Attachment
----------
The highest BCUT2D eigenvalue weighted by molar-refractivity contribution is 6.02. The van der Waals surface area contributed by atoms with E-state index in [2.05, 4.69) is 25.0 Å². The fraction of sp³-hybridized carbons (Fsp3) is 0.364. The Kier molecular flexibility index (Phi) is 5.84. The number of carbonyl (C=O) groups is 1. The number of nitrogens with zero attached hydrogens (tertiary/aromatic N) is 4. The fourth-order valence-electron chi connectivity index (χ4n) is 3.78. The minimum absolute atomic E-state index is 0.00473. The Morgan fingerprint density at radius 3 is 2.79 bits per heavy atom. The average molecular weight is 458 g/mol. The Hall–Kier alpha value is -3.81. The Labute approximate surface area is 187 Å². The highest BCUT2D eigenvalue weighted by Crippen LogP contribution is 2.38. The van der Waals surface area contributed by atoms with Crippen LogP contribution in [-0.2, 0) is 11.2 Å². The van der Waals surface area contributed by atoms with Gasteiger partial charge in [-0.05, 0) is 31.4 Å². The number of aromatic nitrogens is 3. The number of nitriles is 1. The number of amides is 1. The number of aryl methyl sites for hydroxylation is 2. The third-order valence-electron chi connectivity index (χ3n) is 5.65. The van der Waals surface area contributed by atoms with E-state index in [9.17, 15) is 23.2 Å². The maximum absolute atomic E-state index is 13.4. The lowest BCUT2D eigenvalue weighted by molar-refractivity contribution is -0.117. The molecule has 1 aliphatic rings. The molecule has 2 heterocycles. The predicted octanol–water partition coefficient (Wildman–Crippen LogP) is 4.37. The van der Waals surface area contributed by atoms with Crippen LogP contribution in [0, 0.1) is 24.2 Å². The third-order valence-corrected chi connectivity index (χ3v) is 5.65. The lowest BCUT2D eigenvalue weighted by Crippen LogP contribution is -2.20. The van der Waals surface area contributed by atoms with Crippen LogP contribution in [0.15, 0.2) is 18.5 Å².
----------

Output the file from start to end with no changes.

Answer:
The highest BCUT2D eigenvalue weighted by molar-refractivity contribution is 6.02. The van der Waals surface area contributed by atoms with E-state index in [2.05, 4.69) is 25.0 Å². The fraction of sp³-hybridized carbons (Fsp3) is 0.364. The Kier molecular flexibility index (Phi) is 5.84. The number of carbonyl (C=O) groups is 1. The number of nitrogens with zero attached hydrogens (tertiary/aromatic N) is 4. The fourth-order valence-electron chi connectivity index (χ4n) is 3.78. The minimum absolute atomic E-state index is 0.00473. The Morgan fingerprint density at radius 3 is 2.79 bits per heavy atom. The average molecular weight is 458 g/mol. The Hall–Kier alpha value is -3.81. The Labute approximate surface area is 187 Å². The highest BCUT2D eigenvalue weighted by Crippen LogP contribution is 2.38. The van der Waals surface area contributed by atoms with Crippen LogP contribution in [-0.2, 0) is 11.2 Å². The van der Waals surface area contributed by atoms with Gasteiger partial charge in [-0.05, 0) is 31.4 Å². The number of aromatic nitrogens is 3. The number of nitriles is 1. The number of amides is 1. The number of aryl methyl sites for hydroxylation is 2. The third-order valence-electron chi connectivity index (χ3n) is 5.65. The van der Waals surface area contributed by atoms with E-state index in [9.17, 15) is 23.2 Å². The maximum absolute atomic E-state index is 13.4. The lowest BCUT2D eigenvalue weighted by molar-refractivity contribution is -0.117. The molecule has 1 aliphatic rings. The molecule has 2 heterocycles. The predicted octanol–water partition coefficient (Wildman–Crippen LogP) is 4.37. The van der Waals surface area contributed by atoms with Crippen LogP contribution in [0, 0.1) is 24.2 Å². The third-order valence-corrected chi connectivity index (χ3v) is 5.65. The lowest BCUT2D eigenvalue weighted by Crippen LogP contribution is -2.20. The van der Waals surface area contributed by atoms with Crippen LogP contribution in [0.15, 0.2) is 18.5 Å².